With high resolution stock photography, I know that I’m creating images my audience will actually want to engage with. Plus, I bought them and always sleep easy because I know I’m protected.

Now I know a lot of you may be resistant to the idea of purchasing stock photos. I’m sure you know how expensive they are in some cases. Still, it is not nearly expensive as you may think.

One of my favorite sites, and the one I started using from day one, is Deposit Photos. They have a number of different subscription plans to fit even the smallest budget.

And the best part?

AppSumo is currently offering an amazing deal for stock photography at Deposit Photos. I highly encourage you to take a look. This deal was on the site a couple of times before (I purchased it twice) and it always sells out fast.

If you aren’t familiar with the AppSumo, it’s a website that offers amazing deals on courses and tools to help entrepreneurs build their businesses. Read this recent article to learn more about why AppSumo’s is my favorite email of the day.

Final Thoughts

I understand that it may be tempting to continue downloading images from free sites. But trust me, the most risky thing you could do is think, “it’ll never happen to me.” It can.

One image could potentially result in thousands of dollars in fines for copyright infringement. I highly encourage you to avoid the risk. Instead, make the small investment in stock photography (or take all of your photos yourself). I promise you that you’ll sleep easier at night knowing you’re safe from potential lawsuits.

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Author Sheena White

Sheena White is a copywriter and social media strategist who helps clients rock their sales copy in order to increase conversions. She also has a copywriting course where she teaches entrepreneurs the strategies they need to write great sales copy.

More posts by Sheena White
  • Don Shetterly

    I usually just use my own iphone to take pictures (or one of my more expensive cameras). Yes, I probably lose the professional camera quality, but for the most part, what I do – works! SO, I’m okay with that. The free sites do bother me too because they just sound too good to be true. I’ll check out these sites you’ve shared here, but if it is something major, I definitely will buy the stock image so I’m protected.

    What about the images on CANVA? I know many are free and some are for purchase? I was under the impression/understanding that they are good to use in a blog.

    • I love Canva. They have limited free images, but a pretty good database of paid images that are only $1 each. Plus their design platform is awesome. I also have an unlimited plan with, which was an AppSumo deal sometime last year. Not sure if they have any non-monthly plans, but you might want to take a look.

      • Thanks for chiming in, David!

        We got the Stock Unlimited deal too 🙂

    • Good question. We’re not 100% sure but best guess is it depends on where CANVA is getting those images. We’d advise erring on the side of caution but CANVA support may have an answer. Looks like they also have a licensing plan you may want to check out:

  • Just to be clear, the letters that these image companies send out are NOT fines, neither are they invoices. They are settlements. Simply, they are a proposed amount which you can agree or not agree to pay, but if you do not, they will probably take further action. In any settlement, one party will put forward an amount, and the other party may counter it. Same here. If you get a settlement letter, you can counter it with another offer. So if say, they send a settlement letter for $1000, you’re perfectly within your rights to offer $100 (or $50 or $10, if that’s what you think the image is worth). They may or may not accept, but my point is, you don’t settle on the first amount they send you, but don’t ignore their letter either.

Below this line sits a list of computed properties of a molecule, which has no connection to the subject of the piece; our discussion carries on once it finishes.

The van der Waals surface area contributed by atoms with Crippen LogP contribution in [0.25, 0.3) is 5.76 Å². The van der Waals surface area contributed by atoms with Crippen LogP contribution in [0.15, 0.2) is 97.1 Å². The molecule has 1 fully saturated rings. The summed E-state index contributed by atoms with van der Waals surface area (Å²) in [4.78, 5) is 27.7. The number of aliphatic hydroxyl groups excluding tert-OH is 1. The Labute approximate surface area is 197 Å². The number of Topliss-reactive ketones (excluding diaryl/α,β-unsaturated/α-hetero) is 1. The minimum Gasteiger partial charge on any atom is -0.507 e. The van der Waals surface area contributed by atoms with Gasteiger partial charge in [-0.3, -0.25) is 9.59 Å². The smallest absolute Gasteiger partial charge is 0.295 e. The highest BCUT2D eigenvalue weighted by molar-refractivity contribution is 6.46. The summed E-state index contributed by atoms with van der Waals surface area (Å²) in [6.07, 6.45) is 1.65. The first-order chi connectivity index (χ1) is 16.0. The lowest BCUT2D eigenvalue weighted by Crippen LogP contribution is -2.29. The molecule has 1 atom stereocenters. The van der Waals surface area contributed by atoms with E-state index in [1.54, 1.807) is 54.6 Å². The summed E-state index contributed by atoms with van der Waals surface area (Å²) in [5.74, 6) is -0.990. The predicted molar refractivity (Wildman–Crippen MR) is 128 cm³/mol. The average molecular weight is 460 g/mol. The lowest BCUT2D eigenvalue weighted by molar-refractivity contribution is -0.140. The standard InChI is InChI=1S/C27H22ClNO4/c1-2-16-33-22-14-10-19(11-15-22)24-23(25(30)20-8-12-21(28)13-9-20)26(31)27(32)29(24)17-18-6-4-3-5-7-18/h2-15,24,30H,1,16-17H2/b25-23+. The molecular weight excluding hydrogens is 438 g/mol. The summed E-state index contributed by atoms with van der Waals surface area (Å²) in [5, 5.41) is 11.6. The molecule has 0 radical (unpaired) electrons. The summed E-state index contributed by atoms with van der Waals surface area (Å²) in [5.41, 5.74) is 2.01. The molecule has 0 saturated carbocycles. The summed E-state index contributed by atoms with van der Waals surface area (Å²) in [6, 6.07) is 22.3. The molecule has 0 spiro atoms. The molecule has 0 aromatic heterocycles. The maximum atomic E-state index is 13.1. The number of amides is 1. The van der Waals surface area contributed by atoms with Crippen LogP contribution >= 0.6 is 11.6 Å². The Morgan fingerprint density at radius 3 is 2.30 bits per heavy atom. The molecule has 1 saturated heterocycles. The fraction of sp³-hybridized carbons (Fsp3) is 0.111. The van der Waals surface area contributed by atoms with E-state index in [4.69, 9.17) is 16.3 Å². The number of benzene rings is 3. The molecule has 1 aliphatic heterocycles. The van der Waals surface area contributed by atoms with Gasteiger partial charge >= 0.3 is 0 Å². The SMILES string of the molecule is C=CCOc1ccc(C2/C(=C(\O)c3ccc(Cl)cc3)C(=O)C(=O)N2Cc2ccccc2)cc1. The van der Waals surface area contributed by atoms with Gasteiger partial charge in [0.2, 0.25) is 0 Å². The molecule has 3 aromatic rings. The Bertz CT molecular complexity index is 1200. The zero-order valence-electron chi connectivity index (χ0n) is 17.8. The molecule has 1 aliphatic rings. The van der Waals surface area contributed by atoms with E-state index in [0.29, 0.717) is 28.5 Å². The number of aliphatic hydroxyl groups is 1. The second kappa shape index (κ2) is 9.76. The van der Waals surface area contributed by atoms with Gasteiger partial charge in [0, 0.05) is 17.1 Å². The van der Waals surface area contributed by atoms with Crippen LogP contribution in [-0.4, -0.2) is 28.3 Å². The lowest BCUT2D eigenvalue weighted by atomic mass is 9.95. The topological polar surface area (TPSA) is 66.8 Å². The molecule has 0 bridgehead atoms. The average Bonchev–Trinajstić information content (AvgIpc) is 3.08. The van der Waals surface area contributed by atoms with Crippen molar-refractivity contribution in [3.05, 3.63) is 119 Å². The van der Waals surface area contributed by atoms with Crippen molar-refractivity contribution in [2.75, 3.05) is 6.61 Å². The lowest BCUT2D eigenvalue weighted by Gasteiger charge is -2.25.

• Hi Ian, thanks for the info, very helpful but hope we never need it 😉 – cheers!

  • Kimberly Ranee Hicks

    I know firsthand what this article is talking about. When I got contacted by Google that I had a picture on my blog that was “copywritten” I was beside myself. I pride myself on doing the right thing, and I thought I had a right to post this photo because it said it was free to use, but boy how WRONG I was. So, after that horrible experience being made to feel as though I was a thief, certainly not knowingly at least, I purchase all my photos. This way I definitely sleep easier at night. I do not EVER want to receive an email from Google telling me I’m stealing someone’s work. It wasn’t my intention. This article hit the nail on the head. That’s exactly what happened to me, so I know this is real talk! I use Canva and any other stock photo site to bring colorful elements to my blog. Outstanding post. Thanks for sharing. Wish I had found this a few years ago, but better late than never! 🙂

  • Lisette Otero

    Only problem with stock photography is that they can look canned and not authentic. So I would say if you are going to do stock then make sure they look like real people who would visit you shop etc. If you are based in Florida, I would not expect to see photos of the snow or people in sweaters or heavy wool suits on. Or just hire a local photographer and get model releases.

  • Mathukutty P.V.

    I have used many photos from pixabay and commons wikimedia with atribution as per their html. Is it wrong to use?

  • I had asked earlier also about wikimedia commons and pixabay images. No reply received. Is it allowed to take an image from pixabay or canva and add text and create image on Canva or other sw. Is that also against copyright? Now I have one doubt, If need photos of great persons like Bill Gates, Elon Musk etc, we have to depend on wikimedia or such sites. It is not possible to get take their photos and use on blog. What to do in this situation? Are vector images also copyrighted?

    • Hi Mathukutty, we believe you can use pixabay images and wikimedia commons for any purpose and you can alter them, but to be completely safe you’ll want to check the terms on their site. Pictures of famous people can be trickier. Just make sure you review the stipulations from whatever site you find them on and contact them if you’re not sure.

      • famous people photos are from wikimedia commons with attribution link provided by them. Thanks for your quick reply. I am just new in paid hosting. So reading expert blogs and doing. I don’t want get into any problem. My blog showing ads, but I am not earning much and can’t afford any such fine now. It is started in September 2017 only.